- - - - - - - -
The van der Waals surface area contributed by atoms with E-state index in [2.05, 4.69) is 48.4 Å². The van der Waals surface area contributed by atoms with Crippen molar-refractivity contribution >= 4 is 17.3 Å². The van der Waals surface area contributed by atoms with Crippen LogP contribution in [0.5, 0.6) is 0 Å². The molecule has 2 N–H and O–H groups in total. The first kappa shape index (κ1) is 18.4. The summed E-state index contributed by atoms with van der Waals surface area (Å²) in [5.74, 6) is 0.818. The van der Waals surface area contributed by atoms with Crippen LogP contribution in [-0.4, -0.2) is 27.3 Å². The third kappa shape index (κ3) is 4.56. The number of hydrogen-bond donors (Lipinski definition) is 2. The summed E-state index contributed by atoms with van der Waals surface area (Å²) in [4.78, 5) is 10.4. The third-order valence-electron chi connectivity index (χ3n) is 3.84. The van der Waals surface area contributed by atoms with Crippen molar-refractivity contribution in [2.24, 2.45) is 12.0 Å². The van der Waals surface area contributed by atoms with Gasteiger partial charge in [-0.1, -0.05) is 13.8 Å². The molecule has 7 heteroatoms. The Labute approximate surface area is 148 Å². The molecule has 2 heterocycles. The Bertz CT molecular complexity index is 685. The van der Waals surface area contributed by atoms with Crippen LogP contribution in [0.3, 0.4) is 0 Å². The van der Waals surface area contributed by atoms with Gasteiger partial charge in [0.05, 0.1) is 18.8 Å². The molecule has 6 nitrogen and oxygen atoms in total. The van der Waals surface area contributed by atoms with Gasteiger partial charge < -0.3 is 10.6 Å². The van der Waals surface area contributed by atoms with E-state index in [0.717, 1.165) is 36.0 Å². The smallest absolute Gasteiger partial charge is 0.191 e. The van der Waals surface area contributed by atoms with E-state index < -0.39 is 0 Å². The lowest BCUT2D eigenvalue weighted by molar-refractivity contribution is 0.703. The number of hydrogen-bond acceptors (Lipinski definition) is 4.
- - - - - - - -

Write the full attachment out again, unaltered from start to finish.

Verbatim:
The van der Waals surface area contributed by atoms with E-state index in [2.05, 4.69) is 48.4 Å². The van der Waals surface area contributed by atoms with Crippen molar-refractivity contribution >= 4 is 17.3 Å². The van der Waals surface area contributed by atoms with Crippen LogP contribution in [0.5, 0.6) is 0 Å². The molecule has 2 N–H and O–H groups in total. The first kappa shape index (κ1) is 18.4. The summed E-state index contributed by atoms with van der Waals surface area (Å²) in [5.74, 6) is 0.818. The van der Waals surface area contributed by atoms with Crippen LogP contribution in [-0.4, -0.2) is 27.3 Å². The third kappa shape index (κ3) is 4.56. The number of hydrogen-bond donors (Lipinski definition) is 2. The summed E-state index contributed by atoms with van der Waals surface area (Å²) in [4.78, 5) is 10.4. The third-order valence-electron chi connectivity index (χ3n) is 3.84. The van der Waals surface area contributed by atoms with Crippen molar-refractivity contribution in [2.24, 2.45) is 12.0 Å². The van der Waals surface area contributed by atoms with Gasteiger partial charge in [-0.1, -0.05) is 13.8 Å². The molecule has 7 heteroatoms. The Labute approximate surface area is 148 Å². The molecule has 2 heterocycles. The Bertz CT molecular complexity index is 685. The van der Waals surface area contributed by atoms with Crippen LogP contribution in [0.3, 0.4) is 0 Å². The van der Waals surface area contributed by atoms with Gasteiger partial charge in [0.05, 0.1) is 18.8 Å². The molecule has 6 nitrogen and oxygen atoms in total. The van der Waals surface area contributed by atoms with Gasteiger partial charge < -0.3 is 10.6 Å². The van der Waals surface area contributed by atoms with E-state index in [0.717, 1.165) is 36.0 Å². The smallest absolute Gasteiger partial charge is 0.191 e. The van der Waals surface area contributed by atoms with E-state index < -0.39 is 0 Å². The lowest BCUT2D eigenvalue weighted by molar-refractivity contribution is 0.703. The number of hydrogen-bond acceptors (Lipinski definition) is 4.